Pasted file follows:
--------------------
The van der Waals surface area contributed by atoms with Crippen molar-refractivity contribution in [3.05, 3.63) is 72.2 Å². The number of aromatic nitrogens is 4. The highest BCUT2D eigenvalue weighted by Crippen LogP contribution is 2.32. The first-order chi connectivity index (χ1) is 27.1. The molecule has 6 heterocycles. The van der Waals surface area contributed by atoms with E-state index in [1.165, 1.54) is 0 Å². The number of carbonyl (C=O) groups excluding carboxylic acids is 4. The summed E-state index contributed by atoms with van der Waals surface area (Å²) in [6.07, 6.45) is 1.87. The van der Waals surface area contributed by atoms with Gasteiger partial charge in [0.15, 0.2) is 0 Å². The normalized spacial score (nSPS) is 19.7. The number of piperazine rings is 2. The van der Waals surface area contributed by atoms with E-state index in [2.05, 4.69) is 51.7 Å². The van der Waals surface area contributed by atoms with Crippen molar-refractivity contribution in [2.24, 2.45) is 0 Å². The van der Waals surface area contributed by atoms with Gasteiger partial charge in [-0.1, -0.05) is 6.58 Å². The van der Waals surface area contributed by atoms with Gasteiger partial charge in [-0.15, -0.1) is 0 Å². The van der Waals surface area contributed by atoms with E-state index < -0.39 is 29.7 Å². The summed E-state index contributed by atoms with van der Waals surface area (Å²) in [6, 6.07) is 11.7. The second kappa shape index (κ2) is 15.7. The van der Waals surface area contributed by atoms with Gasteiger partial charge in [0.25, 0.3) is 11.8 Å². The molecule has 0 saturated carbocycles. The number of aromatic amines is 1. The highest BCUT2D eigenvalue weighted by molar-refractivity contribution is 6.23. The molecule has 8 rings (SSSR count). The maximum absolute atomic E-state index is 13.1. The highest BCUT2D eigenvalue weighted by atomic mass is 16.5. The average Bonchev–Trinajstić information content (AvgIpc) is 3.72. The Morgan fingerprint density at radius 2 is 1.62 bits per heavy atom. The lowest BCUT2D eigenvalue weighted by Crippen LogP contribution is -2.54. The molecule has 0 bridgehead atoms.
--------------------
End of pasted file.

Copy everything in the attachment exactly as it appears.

The van der Waals surface area contributed by atoms with Crippen molar-refractivity contribution in [3.05, 3.63) is 72.2 Å². The number of aromatic nitrogens is 4. The highest BCUT2D eigenvalue weighted by Crippen LogP contribution is 2.32. The first-order chi connectivity index (χ1) is 27.1. The molecule has 6 heterocycles. The van der Waals surface area contributed by atoms with E-state index in [1.165, 1.54) is 0 Å². The number of carbonyl (C=O) groups excluding carboxylic acids is 4. The summed E-state index contributed by atoms with van der Waals surface area (Å²) in [6.07, 6.45) is 1.87. The van der Waals surface area contributed by atoms with Gasteiger partial charge in [0.15, 0.2) is 0 Å². The normalized spacial score (nSPS) is 19.7. The number of piperazine rings is 2. The van der Waals surface area contributed by atoms with E-state index in [2.05, 4.69) is 51.7 Å². The van der Waals surface area contributed by atoms with Crippen molar-refractivity contribution in [2.24, 2.45) is 0 Å². The van der Waals surface area contributed by atoms with Gasteiger partial charge in [-0.1, -0.05) is 6.58 Å². The van der Waals surface area contributed by atoms with Gasteiger partial charge in [-0.15, -0.1) is 0 Å². The van der Waals surface area contributed by atoms with E-state index < -0.39 is 29.7 Å². The summed E-state index contributed by atoms with van der Waals surface area (Å²) in [6, 6.07) is 11.7. The second kappa shape index (κ2) is 15.7. The van der Waals surface area contributed by atoms with Gasteiger partial charge in [0.25, 0.3) is 11.8 Å². The molecule has 0 saturated carbocycles. The number of aromatic amines is 1. The highest BCUT2D eigenvalue weighted by molar-refractivity contribution is 6.23. The molecule has 8 rings (SSSR count). The maximum absolute atomic E-state index is 13.1. The highest BCUT2D eigenvalue weighted by atomic mass is 16.5. The average Bonchev–Trinajstić information content (AvgIpc) is 3.72. The Morgan fingerprint density at radius 2 is 1.62 bits per heavy atom. The lowest BCUT2D eigenvalue weighted by Crippen LogP contribution is -2.54. The molecule has 0 bridgehead atoms.